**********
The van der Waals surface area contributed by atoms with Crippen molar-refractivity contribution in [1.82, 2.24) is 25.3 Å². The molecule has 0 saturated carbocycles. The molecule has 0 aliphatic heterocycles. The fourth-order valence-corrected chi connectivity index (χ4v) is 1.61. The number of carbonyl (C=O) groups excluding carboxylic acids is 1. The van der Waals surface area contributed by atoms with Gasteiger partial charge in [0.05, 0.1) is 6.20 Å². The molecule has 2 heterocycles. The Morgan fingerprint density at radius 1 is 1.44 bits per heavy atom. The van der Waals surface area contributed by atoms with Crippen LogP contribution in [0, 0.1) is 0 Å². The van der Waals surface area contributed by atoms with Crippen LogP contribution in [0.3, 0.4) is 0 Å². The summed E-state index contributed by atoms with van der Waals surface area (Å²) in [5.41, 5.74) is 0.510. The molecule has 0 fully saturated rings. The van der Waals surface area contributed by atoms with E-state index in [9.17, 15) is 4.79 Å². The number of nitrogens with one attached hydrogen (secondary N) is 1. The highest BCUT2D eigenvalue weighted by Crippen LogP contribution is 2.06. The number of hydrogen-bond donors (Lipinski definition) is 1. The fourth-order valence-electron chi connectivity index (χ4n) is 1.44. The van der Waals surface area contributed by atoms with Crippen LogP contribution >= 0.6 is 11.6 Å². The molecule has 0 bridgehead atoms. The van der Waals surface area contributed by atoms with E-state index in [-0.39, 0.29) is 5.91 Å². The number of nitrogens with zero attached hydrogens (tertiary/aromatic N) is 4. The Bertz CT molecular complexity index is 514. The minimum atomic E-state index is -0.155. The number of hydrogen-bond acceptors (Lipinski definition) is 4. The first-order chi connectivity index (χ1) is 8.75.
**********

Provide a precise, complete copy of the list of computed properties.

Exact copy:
The van der Waals surface area contributed by atoms with Crippen molar-refractivity contribution in [1.82, 2.24) is 25.3 Å². The molecule has 0 saturated carbocycles. The molecule has 0 aliphatic heterocycles. The fourth-order valence-corrected chi connectivity index (χ4v) is 1.61. The number of carbonyl (C=O) groups excluding carboxylic acids is 1. The van der Waals surface area contributed by atoms with Gasteiger partial charge in [0.05, 0.1) is 6.20 Å². The molecule has 2 heterocycles. The Morgan fingerprint density at radius 1 is 1.44 bits per heavy atom. The van der Waals surface area contributed by atoms with Crippen LogP contribution in [0, 0.1) is 0 Å². The van der Waals surface area contributed by atoms with Crippen LogP contribution in [0.3, 0.4) is 0 Å². The summed E-state index contributed by atoms with van der Waals surface area (Å²) in [5.41, 5.74) is 0.510. The molecule has 0 fully saturated rings. The van der Waals surface area contributed by atoms with E-state index in [9.17, 15) is 4.79 Å². The number of nitrogens with one attached hydrogen (secondary N) is 1. The highest BCUT2D eigenvalue weighted by Crippen LogP contribution is 2.06. The number of hydrogen-bond donors (Lipinski definition) is 1. The fourth-order valence-electron chi connectivity index (χ4n) is 1.44. The van der Waals surface area contributed by atoms with Crippen LogP contribution >= 0.6 is 11.6 Å². The molecule has 0 bridgehead atoms. The van der Waals surface area contributed by atoms with E-state index in [-0.39, 0.29) is 5.91 Å². The number of nitrogens with zero attached hydrogens (tertiary/aromatic N) is 4. The Bertz CT molecular complexity index is 514. The minimum atomic E-state index is -0.155. The number of hydrogen-bond acceptors (Lipinski definition) is 4. The first-order chi connectivity index (χ1) is 8.75.